Israel caved to Hamas demands, fearing rocket attacks — report

In order to prevent rocket fire on Israeli communities, Jerusalem reportedly agreed to the Gaza-based terror group’s demand.

By Lauren Marcus, World Israel News

Negotiating through third parties, the Israeli government reportedly agreed to a number of demands from the Gaza-based Hamas terror group in order to prevent an escalation after hundreds of arrests at the Al-Aqsa Mosque last week.

On Friday morning, Israeli security forces arrested an estimated 470 rioters who stockpiled weapons and fireworks inside the mosque and later hurled projectiles and clashed with Israeli police.

Hamas and much of the Islamic world views the presence of Israeli authorities inside the mosque as worthy of violent retaliation. Last year, Hamas fired rockets at Israeli cities, including Jerusalem, after similar arrests on the Temple Mount.

According to Channel 12 News, Hamas was gearing up to fire on the Jewish State in the aftermath of the arrests on Friday, but an Egyptian negotiator convinced the terror group to refrain from escalation.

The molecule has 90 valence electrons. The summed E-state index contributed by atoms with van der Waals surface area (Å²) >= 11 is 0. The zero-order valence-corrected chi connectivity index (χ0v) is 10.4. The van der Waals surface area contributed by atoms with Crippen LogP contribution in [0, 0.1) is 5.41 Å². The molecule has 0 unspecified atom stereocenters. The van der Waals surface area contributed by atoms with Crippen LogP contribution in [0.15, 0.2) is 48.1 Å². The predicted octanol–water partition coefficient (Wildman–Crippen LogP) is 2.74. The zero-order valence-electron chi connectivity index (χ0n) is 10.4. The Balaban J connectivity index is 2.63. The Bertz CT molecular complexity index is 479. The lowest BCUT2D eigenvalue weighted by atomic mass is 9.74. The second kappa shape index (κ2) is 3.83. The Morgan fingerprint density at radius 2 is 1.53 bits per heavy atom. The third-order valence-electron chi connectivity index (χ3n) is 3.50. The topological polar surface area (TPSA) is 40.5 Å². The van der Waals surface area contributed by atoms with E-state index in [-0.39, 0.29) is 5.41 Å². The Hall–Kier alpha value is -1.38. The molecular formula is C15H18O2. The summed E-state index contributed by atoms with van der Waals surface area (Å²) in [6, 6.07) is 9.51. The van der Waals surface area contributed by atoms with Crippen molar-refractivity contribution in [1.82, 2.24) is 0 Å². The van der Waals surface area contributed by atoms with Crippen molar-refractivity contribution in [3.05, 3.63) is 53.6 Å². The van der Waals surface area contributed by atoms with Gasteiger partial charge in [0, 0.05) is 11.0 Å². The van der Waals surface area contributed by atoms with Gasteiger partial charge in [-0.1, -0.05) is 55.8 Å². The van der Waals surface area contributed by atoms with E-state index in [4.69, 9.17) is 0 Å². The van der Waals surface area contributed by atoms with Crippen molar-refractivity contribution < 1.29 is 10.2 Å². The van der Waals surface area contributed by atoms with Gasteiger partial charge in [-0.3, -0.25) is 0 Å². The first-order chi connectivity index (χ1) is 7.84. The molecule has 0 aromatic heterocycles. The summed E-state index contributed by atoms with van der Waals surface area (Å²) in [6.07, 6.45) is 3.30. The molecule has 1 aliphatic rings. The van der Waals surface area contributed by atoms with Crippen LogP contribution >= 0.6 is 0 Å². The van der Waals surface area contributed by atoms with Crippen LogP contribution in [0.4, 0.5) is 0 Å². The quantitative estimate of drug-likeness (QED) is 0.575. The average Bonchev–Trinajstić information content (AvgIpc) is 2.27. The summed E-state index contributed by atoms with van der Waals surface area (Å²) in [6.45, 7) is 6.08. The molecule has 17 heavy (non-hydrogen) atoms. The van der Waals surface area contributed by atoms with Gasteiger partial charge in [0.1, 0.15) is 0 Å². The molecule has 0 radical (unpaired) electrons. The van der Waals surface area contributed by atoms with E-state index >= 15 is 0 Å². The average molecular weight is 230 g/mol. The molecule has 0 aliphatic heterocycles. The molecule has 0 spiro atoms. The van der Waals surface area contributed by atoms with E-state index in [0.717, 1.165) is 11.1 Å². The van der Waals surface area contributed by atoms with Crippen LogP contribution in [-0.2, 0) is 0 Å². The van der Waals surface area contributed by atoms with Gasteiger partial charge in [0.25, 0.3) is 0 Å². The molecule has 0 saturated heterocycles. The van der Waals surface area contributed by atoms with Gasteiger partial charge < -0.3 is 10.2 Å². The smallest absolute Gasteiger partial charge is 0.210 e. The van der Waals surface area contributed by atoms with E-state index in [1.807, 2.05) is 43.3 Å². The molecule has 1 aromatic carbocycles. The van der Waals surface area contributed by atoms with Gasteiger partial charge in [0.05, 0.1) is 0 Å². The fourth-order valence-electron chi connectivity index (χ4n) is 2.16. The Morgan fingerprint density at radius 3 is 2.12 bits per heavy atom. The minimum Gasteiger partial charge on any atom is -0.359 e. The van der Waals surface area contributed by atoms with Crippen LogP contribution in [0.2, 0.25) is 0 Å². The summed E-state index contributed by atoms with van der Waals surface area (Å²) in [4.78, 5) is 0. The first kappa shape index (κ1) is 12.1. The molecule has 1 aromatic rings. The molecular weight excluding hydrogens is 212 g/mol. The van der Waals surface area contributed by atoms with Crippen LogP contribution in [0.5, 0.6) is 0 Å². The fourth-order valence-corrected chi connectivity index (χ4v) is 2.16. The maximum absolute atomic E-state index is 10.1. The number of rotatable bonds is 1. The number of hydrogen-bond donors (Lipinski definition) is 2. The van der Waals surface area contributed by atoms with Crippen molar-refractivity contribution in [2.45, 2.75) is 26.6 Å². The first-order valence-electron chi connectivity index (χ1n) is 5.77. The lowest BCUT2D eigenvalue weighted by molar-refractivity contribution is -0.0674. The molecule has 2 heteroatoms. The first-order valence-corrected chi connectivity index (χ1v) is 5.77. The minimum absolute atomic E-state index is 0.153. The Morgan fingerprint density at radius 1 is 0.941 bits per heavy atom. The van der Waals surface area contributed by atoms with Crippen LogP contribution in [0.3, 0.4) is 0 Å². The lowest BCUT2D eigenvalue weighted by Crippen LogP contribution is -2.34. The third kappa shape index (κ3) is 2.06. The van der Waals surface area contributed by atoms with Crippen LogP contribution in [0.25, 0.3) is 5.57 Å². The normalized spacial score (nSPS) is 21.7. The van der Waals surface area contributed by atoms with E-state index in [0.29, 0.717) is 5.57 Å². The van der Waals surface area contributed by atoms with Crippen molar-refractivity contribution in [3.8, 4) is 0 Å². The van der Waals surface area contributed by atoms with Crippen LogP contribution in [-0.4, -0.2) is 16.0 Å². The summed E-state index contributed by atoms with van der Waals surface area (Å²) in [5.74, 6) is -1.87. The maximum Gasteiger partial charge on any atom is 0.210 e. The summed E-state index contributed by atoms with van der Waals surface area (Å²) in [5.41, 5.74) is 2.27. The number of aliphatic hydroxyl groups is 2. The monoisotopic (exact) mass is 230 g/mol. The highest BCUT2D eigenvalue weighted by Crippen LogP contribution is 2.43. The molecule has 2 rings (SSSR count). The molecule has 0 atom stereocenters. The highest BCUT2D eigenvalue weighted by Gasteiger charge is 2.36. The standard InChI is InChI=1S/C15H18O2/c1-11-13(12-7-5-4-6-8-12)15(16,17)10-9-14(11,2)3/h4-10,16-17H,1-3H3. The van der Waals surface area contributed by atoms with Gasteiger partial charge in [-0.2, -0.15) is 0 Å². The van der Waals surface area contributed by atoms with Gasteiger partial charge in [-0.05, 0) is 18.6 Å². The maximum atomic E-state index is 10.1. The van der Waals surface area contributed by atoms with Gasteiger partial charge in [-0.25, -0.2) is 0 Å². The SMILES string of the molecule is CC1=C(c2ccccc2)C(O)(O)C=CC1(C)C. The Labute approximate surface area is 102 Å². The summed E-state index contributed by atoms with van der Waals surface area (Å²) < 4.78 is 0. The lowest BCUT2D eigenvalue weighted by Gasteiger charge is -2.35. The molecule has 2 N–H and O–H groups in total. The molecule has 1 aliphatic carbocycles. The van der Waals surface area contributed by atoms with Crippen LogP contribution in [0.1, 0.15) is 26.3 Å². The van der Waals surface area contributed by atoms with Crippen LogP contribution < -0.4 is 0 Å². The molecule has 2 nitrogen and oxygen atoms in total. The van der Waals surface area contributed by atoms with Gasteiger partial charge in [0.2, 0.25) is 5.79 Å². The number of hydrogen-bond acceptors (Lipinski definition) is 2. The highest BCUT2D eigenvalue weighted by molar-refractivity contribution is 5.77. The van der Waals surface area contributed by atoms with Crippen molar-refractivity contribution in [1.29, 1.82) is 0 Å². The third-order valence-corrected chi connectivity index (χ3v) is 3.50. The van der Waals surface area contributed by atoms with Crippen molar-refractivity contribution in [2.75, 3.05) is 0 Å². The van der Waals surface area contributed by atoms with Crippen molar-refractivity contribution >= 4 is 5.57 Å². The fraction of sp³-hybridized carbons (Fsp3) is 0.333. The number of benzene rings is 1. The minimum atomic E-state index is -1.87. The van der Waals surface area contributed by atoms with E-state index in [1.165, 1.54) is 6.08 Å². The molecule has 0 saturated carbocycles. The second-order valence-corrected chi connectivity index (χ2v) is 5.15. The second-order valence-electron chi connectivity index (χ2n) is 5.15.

In a statement, Hamas said that its head, Ismail Haniyeh, had spoken on the phone with Egyptian and international officials, including United Nations Middle East envoy Tor Wennesland.

Haniyeh demanded that Israel free all those arrested on the Temple Mount, as well as pledge to halt “its killing and assassination operations in Jenin and across” Palestinian areas.

An Egyptian negotiator — identified by Qatari news as the son of Egyptian president Abdel Fattah el-Sisi — was said to have reiterated Hamas’ demand that Israel release all the rioters detained on Friday; otherwise, it would launch rockets.

Both sides reportedly accepted the proposal.

Just hours later on Saturday, Defense Minister Benny Gantz announced the end of a widespread Passover closure of crossing points from Palestinian Authority-controlled areas into Israel.

The closure had been imposed in order to stymie terrorist attacks, but Palestinians complained that the move created economic hardship, especially for businesspeople and merchants whose economic security is greatly dependent upon trade with Arab-Israelis.

However, after a fresh outbreak of clashes between Palestinians and Israeli security forces on the Temple Mount on Sunday morning, as well as widespread rioting in Arab communities in Israel over the weekend, it’s unclear if the shaky agreement between Hamas and Israel will be maintained for the long term.